Saturday, July 31, 2021

Friday, July 30, 2021

Bryozoan Beauty

Jiggly, jelly-like
A colony of zooids
One bryozoan

I know that bryozoans are not very appealing to many, but if you look at them closely, and in the right light, there's a lot of beauty tucked in there.

They're a colony of animals living together in fresh water. They're filter feeders that consume suspended materials in the water, so they help maintain good water clarity. Nature IS amazing!

Up close, the textured surface is quite magnificent. I've just read that those rosette-like features are actually groups of 12-18 individual zooids. (

I think these little groups look like colorful stars in a tightly packed galaxy!

I picked this particular blob up because one side seemed to be smooth, and I could see the plant stem to which it had become attached. It intrigued me enough to overcome my hesitation, but I did have to wash slime off my hands afterwards.

It also seemed like it might break apart if I didn't support it fully and firmly. It was dense, heavy, globular and jelly-like.

Thursday, July 29, 2021

Battered Breasts


Ouch! The title of this post sounds like how I feel after a mammogram, but it's something quite different. 

How would you feel about eating a dish called Battered Breasts? Would you? Could you?

I came across a video showing how to make what looked like a really easy and delicious chicken dish, but I couldn't seem to find what it was called. After watching it, I used the info I'd gleaned from the presentation - coating chicken breasts with batter before frying - to come up with my own name : Battered Breasts. Not very appealing, is it? I suppose Coated Breasts is less shocking, but it's oh so dull!

Before battering:

During battering

A tasty, battered breast for dinner ...


Wednesday, July 28, 2021

A Harvestman

A harvestman, or brown daddy-long-legs (that's the common name!), appreciating my butterflyweed with me. Since they feed on small insects and decaying organic matter, I'm guessing this one is lying in wait for prey, and not about to eat my plant.

These guys also congregate in my kayak, and emerge whilst I'm out on the water, tickling me lightly and annoyingly, I might add, as they crawl all over me. They're harmless, but the irritation of them on my skin makes me want to shoo them away. Problem is, they're quite delicate, and I try not to kill them when I brush them off, so they're soon back!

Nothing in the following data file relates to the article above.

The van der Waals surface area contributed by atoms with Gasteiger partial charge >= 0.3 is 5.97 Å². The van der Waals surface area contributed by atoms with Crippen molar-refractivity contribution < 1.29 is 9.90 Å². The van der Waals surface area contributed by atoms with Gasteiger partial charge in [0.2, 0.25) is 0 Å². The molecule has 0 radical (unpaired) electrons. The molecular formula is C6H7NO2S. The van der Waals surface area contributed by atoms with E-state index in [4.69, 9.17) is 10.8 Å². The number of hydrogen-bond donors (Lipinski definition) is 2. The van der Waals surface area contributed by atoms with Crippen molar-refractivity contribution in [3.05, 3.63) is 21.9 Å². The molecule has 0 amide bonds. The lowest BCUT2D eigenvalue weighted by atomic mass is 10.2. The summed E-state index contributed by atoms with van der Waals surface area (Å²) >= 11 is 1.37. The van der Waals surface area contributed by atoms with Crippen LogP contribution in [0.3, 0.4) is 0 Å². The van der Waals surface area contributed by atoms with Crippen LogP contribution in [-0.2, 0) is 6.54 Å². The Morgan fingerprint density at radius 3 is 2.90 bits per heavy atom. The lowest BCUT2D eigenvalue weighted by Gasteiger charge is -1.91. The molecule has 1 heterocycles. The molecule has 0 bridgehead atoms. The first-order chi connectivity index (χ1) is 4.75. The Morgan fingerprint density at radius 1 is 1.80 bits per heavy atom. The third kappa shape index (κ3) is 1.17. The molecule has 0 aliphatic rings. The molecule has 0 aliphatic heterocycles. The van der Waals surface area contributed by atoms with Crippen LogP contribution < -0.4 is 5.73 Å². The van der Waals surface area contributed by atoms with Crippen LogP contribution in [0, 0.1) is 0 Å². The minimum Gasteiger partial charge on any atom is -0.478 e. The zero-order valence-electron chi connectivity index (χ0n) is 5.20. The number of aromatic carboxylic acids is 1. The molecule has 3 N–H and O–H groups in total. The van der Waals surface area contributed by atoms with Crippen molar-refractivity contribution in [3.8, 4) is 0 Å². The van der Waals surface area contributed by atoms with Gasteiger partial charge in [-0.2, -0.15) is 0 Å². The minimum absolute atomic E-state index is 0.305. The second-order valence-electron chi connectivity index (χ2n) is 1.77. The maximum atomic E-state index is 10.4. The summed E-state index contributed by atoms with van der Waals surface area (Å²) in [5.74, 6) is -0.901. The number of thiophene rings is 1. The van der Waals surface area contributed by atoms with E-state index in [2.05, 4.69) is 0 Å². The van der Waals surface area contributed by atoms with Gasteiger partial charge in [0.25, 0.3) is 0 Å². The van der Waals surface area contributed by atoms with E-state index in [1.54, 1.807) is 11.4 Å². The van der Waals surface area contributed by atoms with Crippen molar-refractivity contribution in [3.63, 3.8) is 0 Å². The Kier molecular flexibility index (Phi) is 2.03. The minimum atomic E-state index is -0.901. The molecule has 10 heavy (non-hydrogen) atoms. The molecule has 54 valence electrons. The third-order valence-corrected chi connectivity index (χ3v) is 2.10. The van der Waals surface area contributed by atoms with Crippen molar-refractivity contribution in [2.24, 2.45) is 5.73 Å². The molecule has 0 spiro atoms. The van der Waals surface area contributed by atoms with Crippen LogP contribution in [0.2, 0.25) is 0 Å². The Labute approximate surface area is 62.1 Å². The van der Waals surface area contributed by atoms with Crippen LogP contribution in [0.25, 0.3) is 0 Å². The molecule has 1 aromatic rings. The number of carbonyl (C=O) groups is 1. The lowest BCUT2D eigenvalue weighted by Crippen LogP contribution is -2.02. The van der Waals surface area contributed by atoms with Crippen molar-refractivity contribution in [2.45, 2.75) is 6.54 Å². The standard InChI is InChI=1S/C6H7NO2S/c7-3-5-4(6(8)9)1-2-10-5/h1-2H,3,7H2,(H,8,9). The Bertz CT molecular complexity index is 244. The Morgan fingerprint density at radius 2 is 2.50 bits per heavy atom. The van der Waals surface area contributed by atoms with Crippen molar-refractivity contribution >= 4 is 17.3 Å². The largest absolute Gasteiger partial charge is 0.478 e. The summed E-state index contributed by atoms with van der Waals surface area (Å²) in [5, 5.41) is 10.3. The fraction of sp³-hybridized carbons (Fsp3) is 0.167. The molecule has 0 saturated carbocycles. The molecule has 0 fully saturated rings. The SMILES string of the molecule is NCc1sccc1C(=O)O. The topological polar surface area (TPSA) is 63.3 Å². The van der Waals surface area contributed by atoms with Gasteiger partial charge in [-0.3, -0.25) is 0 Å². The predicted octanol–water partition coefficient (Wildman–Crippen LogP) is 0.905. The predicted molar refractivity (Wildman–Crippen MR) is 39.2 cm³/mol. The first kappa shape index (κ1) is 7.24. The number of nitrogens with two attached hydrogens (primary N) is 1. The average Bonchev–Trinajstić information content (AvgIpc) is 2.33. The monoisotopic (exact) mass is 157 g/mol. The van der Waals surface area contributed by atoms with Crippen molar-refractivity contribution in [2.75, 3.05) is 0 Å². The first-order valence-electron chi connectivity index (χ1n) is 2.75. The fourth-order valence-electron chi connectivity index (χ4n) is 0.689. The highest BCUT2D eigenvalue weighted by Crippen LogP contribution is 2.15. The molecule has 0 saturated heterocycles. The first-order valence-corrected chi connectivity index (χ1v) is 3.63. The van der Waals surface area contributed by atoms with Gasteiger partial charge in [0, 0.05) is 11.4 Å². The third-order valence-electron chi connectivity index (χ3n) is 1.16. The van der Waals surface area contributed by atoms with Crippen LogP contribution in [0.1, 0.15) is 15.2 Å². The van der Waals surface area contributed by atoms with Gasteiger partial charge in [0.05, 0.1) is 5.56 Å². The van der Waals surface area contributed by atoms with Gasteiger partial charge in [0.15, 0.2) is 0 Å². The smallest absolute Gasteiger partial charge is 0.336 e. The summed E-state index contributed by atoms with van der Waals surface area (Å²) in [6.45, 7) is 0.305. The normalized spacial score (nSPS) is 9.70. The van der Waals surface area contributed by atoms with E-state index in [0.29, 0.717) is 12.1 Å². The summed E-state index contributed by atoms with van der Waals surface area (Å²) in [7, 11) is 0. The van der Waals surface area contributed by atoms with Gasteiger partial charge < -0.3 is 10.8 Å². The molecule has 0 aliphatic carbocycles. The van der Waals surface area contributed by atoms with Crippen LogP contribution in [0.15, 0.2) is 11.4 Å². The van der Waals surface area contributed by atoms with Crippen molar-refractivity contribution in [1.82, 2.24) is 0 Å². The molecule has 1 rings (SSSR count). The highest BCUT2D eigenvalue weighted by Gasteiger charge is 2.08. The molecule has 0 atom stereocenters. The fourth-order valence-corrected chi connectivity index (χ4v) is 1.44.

Tuesday, July 27, 2021

Weird Fruit


I've not watched my skunk cabbages this closely before, but being attentive has paid off. Look at what I found:

It's the fruit of the plant! It looks sort of hedgehoggy ... I like that it is so very unusual, almost otherworldly.

Monday, July 26, 2021


This beautiful insect has had its day 😟. I rescued it from the lake, thinking it would live, but I soon found out otherwise.

Adult mayflies only live up to 2 days, during which time they don't even feed! But their lovely bodies floating on the water's surface attracts other hungry creatures. I find them so attractive and delicate-looking - it's no wonder artificial fishing flies are modeled on these flimsy beauties.

The longest part of their lives is during their larval stage, which can be up to 2 years, and they're really beneficial - they feed on mosquito larvae.

Sunday, July 25, 2021

Losing my Nuts!


I encountered this evidence of a nut thief on our boardwalk - those are MY hazelnuts! 

Those pesky gray squirrels. I was 'saving' those for myself, but picking them whilst green seemed a little premature. They'd be indigestible, I figured. Not so for the squirrels - they've managed to break through the shells of my beaked hazelnuts, and hollow out the 'meat' for themselves.


Oh well, the opportunist wins! And those fuzzy hairs on the outside? They embed into one's fingers like little caterpillar hairs, and sting for a short while - I know, I tried it!

Saturday, July 24, 2021

500 Days of ...